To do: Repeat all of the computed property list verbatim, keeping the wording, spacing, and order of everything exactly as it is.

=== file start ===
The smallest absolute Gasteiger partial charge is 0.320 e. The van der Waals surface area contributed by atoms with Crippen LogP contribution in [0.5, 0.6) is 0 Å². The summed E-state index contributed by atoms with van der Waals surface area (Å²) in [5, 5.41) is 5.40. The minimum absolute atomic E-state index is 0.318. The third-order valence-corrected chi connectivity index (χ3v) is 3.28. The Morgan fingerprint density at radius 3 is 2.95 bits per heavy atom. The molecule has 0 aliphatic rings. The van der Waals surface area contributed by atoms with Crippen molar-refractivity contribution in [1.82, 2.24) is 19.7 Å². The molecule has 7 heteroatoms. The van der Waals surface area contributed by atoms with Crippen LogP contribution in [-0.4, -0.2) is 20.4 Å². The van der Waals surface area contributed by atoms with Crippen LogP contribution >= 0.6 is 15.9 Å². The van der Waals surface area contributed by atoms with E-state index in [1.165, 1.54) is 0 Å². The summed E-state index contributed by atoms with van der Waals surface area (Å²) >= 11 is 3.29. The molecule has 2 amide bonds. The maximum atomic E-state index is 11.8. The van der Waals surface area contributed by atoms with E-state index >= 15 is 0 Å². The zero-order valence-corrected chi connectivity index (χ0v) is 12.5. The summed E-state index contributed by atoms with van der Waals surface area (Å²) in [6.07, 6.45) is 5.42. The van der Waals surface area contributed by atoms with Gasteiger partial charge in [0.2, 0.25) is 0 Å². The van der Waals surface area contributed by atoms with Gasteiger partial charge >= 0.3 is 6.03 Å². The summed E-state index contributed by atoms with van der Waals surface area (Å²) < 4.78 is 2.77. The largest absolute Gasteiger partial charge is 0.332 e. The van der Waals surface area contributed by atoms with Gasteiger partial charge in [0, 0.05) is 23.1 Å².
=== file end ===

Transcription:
The smallest absolute Gasteiger partial charge is 0.320 e. The van der Waals surface area contributed by atoms with Crippen LogP contribution in [0.5, 0.6) is 0 Å². The summed E-state index contributed by atoms with van der Waals surface area (Å²) in [5, 5.41) is 5.40. The minimum absolute atomic E-state index is 0.318. The third-order valence-corrected chi connectivity index (χ3v) is 3.28. The Morgan fingerprint density at radius 3 is 2.95 bits per heavy atom. The molecule has 0 aliphatic rings. The van der Waals surface area contributed by atoms with Crippen molar-refractivity contribution in [1.82, 2.24) is 19.7 Å². The molecule has 7 heteroatoms. The van der Waals surface area contributed by atoms with Crippen LogP contribution in [-0.4, -0.2) is 20.4 Å². The van der Waals surface area contributed by atoms with Crippen LogP contribution >= 0.6 is 15.9 Å². The van der Waals surface area contributed by atoms with E-state index in [1.165, 1.54) is 0 Å². The summed E-state index contributed by atoms with van der Waals surface area (Å²) >= 11 is 3.29. The molecule has 2 amide bonds. The maximum atomic E-state index is 11.8. The van der Waals surface area contributed by atoms with E-state index >= 15 is 0 Å². The zero-order valence-corrected chi connectivity index (χ0v) is 12.5. The summed E-state index contributed by atoms with van der Waals surface area (Å²) in [6.07, 6.45) is 5.42. The van der Waals surface area contributed by atoms with Gasteiger partial charge in [0.2, 0.25) is 0 Å². The van der Waals surface area contributed by atoms with Gasteiger partial charge >= 0.3 is 6.03 Å². The summed E-state index contributed by atoms with van der Waals surface area (Å²) < 4.78 is 2.77. The largest absolute Gasteiger partial charge is 0.332 e. The van der Waals surface area contributed by atoms with Gasteiger partial charge in [0, 0.05) is 23.1 Å².